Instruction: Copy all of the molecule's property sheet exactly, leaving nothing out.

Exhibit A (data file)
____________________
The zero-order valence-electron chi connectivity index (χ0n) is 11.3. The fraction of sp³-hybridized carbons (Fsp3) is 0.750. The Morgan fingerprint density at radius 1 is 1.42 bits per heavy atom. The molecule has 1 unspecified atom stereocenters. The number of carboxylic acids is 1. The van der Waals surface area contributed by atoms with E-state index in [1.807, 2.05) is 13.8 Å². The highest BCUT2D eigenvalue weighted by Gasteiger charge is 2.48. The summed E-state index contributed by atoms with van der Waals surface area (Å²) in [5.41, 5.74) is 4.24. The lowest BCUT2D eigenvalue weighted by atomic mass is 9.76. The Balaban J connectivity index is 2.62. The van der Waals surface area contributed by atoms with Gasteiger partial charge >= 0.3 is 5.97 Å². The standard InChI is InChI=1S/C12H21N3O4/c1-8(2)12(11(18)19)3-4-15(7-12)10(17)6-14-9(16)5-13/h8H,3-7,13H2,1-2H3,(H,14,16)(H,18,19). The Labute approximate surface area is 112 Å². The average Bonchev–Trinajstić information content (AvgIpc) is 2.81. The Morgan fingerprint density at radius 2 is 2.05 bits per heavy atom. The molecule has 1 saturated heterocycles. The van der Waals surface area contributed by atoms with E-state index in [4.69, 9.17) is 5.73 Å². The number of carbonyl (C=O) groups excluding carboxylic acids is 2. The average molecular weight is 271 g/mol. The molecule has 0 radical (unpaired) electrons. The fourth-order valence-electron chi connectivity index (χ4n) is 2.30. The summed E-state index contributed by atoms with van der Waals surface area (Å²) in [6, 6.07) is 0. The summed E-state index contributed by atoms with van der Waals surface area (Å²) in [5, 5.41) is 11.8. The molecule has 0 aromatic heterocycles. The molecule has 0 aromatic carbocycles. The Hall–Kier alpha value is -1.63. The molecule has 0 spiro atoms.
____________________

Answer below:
The zero-order valence-electron chi connectivity index (χ0n) is 11.3. The fraction of sp³-hybridized carbons (Fsp3) is 0.750. The Morgan fingerprint density at radius 1 is 1.42 bits per heavy atom. The molecule has 1 unspecified atom stereocenters. The number of carboxylic acids is 1. The van der Waals surface area contributed by atoms with E-state index in [1.807, 2.05) is 13.8 Å². The highest BCUT2D eigenvalue weighted by Gasteiger charge is 2.48. The summed E-state index contributed by atoms with van der Waals surface area (Å²) in [5.41, 5.74) is 4.24. The lowest BCUT2D eigenvalue weighted by atomic mass is 9.76. The Balaban J connectivity index is 2.62. The van der Waals surface area contributed by atoms with Gasteiger partial charge >= 0.3 is 5.97 Å². The standard InChI is InChI=1S/C12H21N3O4/c1-8(2)12(11(18)19)3-4-15(7-12)10(17)6-14-9(16)5-13/h8H,3-7,13H2,1-2H3,(H,14,16)(H,18,19). The Labute approximate surface area is 112 Å². The average Bonchev–Trinajstić information content (AvgIpc) is 2.81. The Morgan fingerprint density at radius 2 is 2.05 bits per heavy atom. The molecule has 1 saturated heterocycles. The van der Waals surface area contributed by atoms with E-state index in [4.69, 9.17) is 5.73 Å². The number of carbonyl (C=O) groups excluding carboxylic acids is 2. The average molecular weight is 271 g/mol. The molecule has 0 radical (unpaired) electrons. The fourth-order valence-electron chi connectivity index (χ4n) is 2.30. The summed E-state index contributed by atoms with van der Waals surface area (Å²) in [6, 6.07) is 0. The summed E-state index contributed by atoms with van der Waals surface area (Å²) in [5, 5.41) is 11.8. The molecule has 0 aromatic heterocycles. The molecule has 0 aromatic carbocycles. The Hall–Kier alpha value is -1.63. The molecule has 0 spiro atoms.